Several oil companies have refused to provide data about their profit margins on gasoline to British Columbia’s utility regulator as part of a review of the province’s high gas prices.
The provincial government, which ordered the review as drivers in the Vancouver region paid some of the highest prices in North America, urged Husky Energy Inc., Suncor Energy Inc., Imperial Oil Ltd., and Shell Canada Ltd. to reconsider, while the British Columbia Utilities Commission (BCUC) said it has the power to compel such material through a court order. The companies all sent the commission letters that said revealing their profit margins would expose “commercially sensitive” information.
“I’m disappointed with the oil companies who’ve refused to provide information to the B.C. Utilities Commission. People deserve to know why the price of gasoline in B.C. has seen such wild swing,” Jobs Minister Bruce Ralston said in a statement on Wednesday.
"I urge everyone to cooperate fully with the BCUC investigation as the commission has committed to protecting all sensitive information.”
Premier John Horgan asked the commission to report by Aug. 30 on the factors that affect wholesale and retail gas prices – in particular, why refining margins are so much higher than in other parts of the country. He made the request in May when gas prices were about $1.70 a litre.
The gas-price issue has caused political trouble for the New Democrats, who campaigned in 2017 on making life more affordable for British Columbians, and have pursued a policy agenda built on affordability.
The utilities commission sent a questionnaire to the oil companies. Husky, Suncor, Imperial and Shell provided written responses, but each declined to answer a question about their profit margins.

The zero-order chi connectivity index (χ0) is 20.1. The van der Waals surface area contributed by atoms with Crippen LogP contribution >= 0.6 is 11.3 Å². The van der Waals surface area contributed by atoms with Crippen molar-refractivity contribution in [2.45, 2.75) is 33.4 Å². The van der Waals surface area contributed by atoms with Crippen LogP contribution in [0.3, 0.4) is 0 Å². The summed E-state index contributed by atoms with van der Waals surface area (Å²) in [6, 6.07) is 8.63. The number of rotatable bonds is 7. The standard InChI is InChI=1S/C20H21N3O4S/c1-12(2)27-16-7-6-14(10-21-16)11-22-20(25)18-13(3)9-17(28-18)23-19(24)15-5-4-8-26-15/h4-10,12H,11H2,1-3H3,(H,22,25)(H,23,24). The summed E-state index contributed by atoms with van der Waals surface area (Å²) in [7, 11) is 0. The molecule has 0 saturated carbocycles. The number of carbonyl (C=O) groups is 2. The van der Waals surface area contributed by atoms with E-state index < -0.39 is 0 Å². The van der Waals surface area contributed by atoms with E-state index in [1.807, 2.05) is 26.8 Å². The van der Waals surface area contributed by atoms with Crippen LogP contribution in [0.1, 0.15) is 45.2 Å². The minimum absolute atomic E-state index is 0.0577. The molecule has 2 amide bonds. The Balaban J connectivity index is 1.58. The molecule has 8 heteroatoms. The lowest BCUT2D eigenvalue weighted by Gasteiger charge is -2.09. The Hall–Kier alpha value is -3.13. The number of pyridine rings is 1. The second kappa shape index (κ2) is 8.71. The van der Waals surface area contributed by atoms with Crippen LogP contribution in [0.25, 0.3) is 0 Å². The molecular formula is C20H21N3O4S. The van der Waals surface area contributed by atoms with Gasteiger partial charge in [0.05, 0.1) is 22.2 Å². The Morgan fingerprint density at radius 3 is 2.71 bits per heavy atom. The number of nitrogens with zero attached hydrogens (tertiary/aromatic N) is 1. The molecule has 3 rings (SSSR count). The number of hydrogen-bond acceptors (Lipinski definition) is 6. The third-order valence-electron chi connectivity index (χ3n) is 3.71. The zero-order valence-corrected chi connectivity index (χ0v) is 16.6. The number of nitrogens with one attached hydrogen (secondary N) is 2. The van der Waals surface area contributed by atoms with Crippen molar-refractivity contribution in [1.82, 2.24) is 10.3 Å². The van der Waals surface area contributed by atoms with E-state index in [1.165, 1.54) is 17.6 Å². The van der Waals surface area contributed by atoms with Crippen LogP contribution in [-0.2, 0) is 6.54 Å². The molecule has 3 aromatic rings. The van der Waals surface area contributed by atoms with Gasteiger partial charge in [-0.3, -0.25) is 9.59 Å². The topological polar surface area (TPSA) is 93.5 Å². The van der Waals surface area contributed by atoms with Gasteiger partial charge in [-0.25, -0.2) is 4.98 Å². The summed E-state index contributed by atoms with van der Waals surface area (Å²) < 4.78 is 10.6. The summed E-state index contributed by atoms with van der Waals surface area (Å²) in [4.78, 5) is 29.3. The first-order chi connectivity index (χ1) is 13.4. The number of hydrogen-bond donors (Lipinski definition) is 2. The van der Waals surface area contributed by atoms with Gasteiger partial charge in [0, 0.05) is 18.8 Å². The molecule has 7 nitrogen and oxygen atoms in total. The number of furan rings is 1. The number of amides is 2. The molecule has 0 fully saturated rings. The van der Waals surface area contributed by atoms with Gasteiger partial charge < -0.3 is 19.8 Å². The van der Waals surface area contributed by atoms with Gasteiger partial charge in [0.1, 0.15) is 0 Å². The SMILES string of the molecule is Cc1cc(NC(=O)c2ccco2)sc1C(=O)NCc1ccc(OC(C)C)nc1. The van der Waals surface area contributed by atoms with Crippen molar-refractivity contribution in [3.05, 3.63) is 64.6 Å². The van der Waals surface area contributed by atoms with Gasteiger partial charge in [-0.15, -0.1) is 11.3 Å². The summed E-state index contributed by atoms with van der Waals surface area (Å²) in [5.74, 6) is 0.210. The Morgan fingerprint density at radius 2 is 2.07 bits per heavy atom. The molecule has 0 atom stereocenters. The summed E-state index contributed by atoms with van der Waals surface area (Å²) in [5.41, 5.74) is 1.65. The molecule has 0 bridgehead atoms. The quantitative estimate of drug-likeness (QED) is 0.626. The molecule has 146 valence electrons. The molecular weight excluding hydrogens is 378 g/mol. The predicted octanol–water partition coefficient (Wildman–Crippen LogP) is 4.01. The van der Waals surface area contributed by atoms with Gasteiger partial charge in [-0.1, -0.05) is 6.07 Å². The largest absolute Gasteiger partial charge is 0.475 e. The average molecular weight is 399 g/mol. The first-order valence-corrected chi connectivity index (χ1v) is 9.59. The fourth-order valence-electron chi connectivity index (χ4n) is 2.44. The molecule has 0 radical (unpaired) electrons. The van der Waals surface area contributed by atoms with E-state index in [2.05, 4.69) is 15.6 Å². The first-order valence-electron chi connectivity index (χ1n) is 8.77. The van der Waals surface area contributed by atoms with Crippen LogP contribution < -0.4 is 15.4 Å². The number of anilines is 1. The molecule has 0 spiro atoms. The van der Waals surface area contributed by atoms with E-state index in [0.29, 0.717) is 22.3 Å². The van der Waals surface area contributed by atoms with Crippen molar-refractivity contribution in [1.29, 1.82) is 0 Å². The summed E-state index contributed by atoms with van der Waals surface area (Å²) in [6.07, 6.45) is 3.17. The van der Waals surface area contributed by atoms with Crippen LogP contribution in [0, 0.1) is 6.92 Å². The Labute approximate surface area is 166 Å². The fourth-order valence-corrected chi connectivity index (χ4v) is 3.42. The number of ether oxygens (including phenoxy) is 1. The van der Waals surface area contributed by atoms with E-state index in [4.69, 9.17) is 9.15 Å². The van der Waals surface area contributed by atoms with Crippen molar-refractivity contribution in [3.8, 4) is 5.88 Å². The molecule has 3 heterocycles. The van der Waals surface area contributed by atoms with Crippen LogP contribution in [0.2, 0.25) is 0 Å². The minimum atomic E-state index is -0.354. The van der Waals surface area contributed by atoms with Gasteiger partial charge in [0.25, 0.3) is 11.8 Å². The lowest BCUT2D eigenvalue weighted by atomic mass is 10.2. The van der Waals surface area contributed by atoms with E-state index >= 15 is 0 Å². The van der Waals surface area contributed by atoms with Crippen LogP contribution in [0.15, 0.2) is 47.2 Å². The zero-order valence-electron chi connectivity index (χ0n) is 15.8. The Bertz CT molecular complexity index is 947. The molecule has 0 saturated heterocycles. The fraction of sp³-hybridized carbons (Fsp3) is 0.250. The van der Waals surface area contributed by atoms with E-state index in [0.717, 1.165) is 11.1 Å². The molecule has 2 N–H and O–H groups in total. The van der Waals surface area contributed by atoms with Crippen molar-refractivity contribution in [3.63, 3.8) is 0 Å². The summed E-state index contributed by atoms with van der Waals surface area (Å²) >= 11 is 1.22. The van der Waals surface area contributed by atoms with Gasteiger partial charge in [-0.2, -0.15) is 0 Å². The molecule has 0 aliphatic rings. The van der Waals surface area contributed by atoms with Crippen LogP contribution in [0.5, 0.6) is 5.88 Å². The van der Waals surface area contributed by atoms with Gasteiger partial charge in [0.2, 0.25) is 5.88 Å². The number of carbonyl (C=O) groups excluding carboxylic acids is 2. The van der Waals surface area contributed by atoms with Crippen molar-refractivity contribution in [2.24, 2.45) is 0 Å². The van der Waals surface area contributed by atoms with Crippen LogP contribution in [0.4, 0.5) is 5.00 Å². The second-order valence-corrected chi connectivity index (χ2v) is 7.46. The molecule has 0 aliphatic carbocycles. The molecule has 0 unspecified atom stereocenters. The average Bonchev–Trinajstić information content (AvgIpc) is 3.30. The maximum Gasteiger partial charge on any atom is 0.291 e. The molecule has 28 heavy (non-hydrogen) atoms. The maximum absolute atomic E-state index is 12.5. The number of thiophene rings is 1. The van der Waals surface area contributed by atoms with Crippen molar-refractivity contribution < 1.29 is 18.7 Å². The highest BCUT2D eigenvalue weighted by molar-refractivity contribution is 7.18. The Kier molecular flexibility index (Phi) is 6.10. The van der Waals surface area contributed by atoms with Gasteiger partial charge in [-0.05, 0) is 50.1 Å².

In a statement, the chair and chief executive officer of the BCUC said the inquiry panel is in the midst of reviewing submissions to see if further information is required.
David Morton said parts of a submission deemed “commercially sensitive” would be safeguarded by the commission in line with its rules of practice and procedure.
He acknowledged, in the statement, that the commission has powers to compel material via a court order.
However, he added that, “this process could be time consuming, and whether or not this power is utilized would ultimately be at the discretion of the Inquiry Panel.”
The BC Liberal opposition says the situation just underlines the failure of the NDP government to deal with the issue by relying on the hearings without allowing a review of its own fuel policies as the NDP government.
“It was a questionable measure to begin with. This just puts the nail in the coffin to any illusion that this was going to be effective,” Peter Milobar, the BC Liberal environment and climate-change critic, said in an interview.
The Order in Council document establishing the review says the commission cannot inquire into the effects of provincial enactments or policy on gasoline and diesel prices in British Columbia.
“In a panic, [Mr. Horgan] came up with the BCUC review that ties their hands by not looking at any impact that government has,” Mr. Milobar said.
Mr. Horgan has raised the issue with Prime Minister Justin Trudeau, asking the federal government to open up the Trans Mountain pipeline, now owned by Ottawa, to shipping more refined fuel.
High gasoline prices in the province have been linked to global markets, taxes on gasoline and limited refining capacity in the province, among other factors.
Hearings on the issue are to be held for three days starting July 17, with July 20 reserved as a final day, if necessary.